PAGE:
The Right Knowledge Can Be Powerful
The argument for players engaging deeper with finance related content is simple: knowledge is power. By understanding how the secondary markets work on a more profound level, players can make better decisions about what cards they buy and when, and better evaluate information they receive from others. As MTGFinance gets more complex, strong MTGFinance content that cuts through the noise and provides clarity is important.
Consider spoiler season. There is a lot of hype generated during this time, and a deluge of opinions on what will be standard or eternal format playable. Many players spend money on pre-ordering singles or sealed product. Depending on the accuracy of information on which they are basing their decision, determines if they have saved or wasted money.
Many content creators do not suggest buying during this period, because hype tends to inflate everything. Instead, it is a good opportunity to evaluate how these new cards may affect existing cards and strategies.
Another reason to conscientiously learn about MTGFinance, and more specifically, the tools and metrics used to evaluate cards, is to know when something is a trap. There are a litany of examples of people discussing cards who are misinformed on how to read particular data, or are relying on you to be misinformed and react emotionally. I can personally attest to falling for this multiple times to the detriment of my wallet.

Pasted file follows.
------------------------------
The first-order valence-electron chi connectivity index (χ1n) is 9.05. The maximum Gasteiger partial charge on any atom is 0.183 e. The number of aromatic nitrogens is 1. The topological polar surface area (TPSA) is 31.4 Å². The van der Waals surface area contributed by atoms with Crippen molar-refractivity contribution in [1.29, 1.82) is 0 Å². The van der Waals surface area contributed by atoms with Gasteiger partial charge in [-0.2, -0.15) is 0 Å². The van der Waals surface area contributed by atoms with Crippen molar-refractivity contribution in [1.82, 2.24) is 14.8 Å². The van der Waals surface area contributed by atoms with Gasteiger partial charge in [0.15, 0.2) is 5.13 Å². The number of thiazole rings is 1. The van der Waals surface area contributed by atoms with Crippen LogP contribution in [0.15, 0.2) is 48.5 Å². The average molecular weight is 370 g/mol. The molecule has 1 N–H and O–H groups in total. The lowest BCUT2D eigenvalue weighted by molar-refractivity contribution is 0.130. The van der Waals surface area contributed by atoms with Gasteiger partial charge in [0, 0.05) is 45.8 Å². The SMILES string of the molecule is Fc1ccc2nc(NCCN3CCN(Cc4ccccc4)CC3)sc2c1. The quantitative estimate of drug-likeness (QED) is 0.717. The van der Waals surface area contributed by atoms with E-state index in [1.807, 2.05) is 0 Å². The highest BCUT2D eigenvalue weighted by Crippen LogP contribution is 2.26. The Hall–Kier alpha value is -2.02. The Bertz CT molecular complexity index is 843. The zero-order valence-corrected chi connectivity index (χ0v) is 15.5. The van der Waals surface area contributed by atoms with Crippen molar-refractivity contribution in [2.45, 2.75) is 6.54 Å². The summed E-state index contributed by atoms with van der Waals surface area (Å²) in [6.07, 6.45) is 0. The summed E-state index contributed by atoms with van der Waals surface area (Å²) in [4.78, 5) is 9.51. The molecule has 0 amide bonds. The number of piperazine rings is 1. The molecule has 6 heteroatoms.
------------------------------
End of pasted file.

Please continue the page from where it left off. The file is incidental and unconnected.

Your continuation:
Speaking of the cacophony of opinions on social media and accuracy of information, a run on Gaea’s Cradle was exacerbated in August due to such a misunderstanding.
This tweet was an emotional reaction to a poor evaluation of what was happening to Gaea’s Cradle. Many people admitted to panicking and buying copies because they thought a buyout was happening. Unlike with regular cards, Gaea’s Cradle does have Commander and Legacy demand backing it and is on the Reserve List, therefore it is more likely to stick at a much higher price than before and not retrace.